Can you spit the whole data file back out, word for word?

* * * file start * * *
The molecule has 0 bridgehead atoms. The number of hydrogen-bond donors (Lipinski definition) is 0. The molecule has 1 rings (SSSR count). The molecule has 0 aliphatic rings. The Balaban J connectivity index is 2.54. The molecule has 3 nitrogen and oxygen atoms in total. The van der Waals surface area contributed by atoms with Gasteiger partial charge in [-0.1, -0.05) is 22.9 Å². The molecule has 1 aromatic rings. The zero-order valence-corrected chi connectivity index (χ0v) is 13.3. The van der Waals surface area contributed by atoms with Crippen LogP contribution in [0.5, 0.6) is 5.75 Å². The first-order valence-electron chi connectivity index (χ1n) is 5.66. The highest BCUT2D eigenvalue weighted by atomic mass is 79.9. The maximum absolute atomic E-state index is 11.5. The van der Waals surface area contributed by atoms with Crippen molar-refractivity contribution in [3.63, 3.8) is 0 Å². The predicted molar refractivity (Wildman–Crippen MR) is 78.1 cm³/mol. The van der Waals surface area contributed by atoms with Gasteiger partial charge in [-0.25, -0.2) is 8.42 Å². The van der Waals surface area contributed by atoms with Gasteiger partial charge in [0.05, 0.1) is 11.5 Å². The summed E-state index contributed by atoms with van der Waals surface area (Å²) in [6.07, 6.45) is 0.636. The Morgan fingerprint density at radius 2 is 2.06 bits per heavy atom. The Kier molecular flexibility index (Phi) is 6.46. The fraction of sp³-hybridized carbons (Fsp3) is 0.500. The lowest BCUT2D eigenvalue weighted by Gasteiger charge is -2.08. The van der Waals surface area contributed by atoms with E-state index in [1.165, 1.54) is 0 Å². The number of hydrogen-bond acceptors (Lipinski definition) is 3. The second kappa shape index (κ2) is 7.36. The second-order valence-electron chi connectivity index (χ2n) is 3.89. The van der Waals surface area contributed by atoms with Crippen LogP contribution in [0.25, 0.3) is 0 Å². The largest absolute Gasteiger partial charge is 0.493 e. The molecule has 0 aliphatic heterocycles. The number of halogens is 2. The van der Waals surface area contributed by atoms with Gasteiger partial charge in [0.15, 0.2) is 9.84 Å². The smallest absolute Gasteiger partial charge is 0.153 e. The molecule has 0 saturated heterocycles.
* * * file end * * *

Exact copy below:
The molecule has 0 bridgehead atoms. The number of hydrogen-bond donors (Lipinski definition) is 0. The molecule has 1 rings (SSSR count). The molecule has 0 aliphatic rings. The Balaban J connectivity index is 2.54. The molecule has 3 nitrogen and oxygen atoms in total. The van der Waals surface area contributed by atoms with Gasteiger partial charge in [-0.1, -0.05) is 22.9 Å². The molecule has 1 aromatic rings. The zero-order valence-corrected chi connectivity index (χ0v) is 13.3. The van der Waals surface area contributed by atoms with Crippen LogP contribution in [0.5, 0.6) is 5.75 Å². The first-order valence-electron chi connectivity index (χ1n) is 5.66. The highest BCUT2D eigenvalue weighted by atomic mass is 79.9. The maximum absolute atomic E-state index is 11.5. The van der Waals surface area contributed by atoms with Crippen molar-refractivity contribution in [3.63, 3.8) is 0 Å². The predicted molar refractivity (Wildman–Crippen MR) is 78.1 cm³/mol. The van der Waals surface area contributed by atoms with Gasteiger partial charge in [-0.25, -0.2) is 8.42 Å². The van der Waals surface area contributed by atoms with Gasteiger partial charge in [0.05, 0.1) is 11.5 Å². The summed E-state index contributed by atoms with van der Waals surface area (Å²) in [6.07, 6.45) is 0.636. The Morgan fingerprint density at radius 2 is 2.06 bits per heavy atom. The Kier molecular flexibility index (Phi) is 6.46. The fraction of sp³-hybridized carbons (Fsp3) is 0.500. The lowest BCUT2D eigenvalue weighted by Gasteiger charge is -2.08. The van der Waals surface area contributed by atoms with E-state index in [1.165, 1.54) is 0 Å². The number of hydrogen-bond acceptors (Lipinski definition) is 3. The second kappa shape index (κ2) is 7.36. The second-order valence-electron chi connectivity index (χ2n) is 3.89. The van der Waals surface area contributed by atoms with Crippen LogP contribution in [0.25, 0.3) is 0 Å². The largest absolute Gasteiger partial charge is 0.493 e. The molecule has 0 aliphatic heterocycles. The number of halogens is 2. The van der Waals surface area contributed by atoms with Gasteiger partial charge in [0.15, 0.2) is 9.84 Å². The smallest absolute Gasteiger partial charge is 0.153 e. The molecule has 0 saturated heterocycles.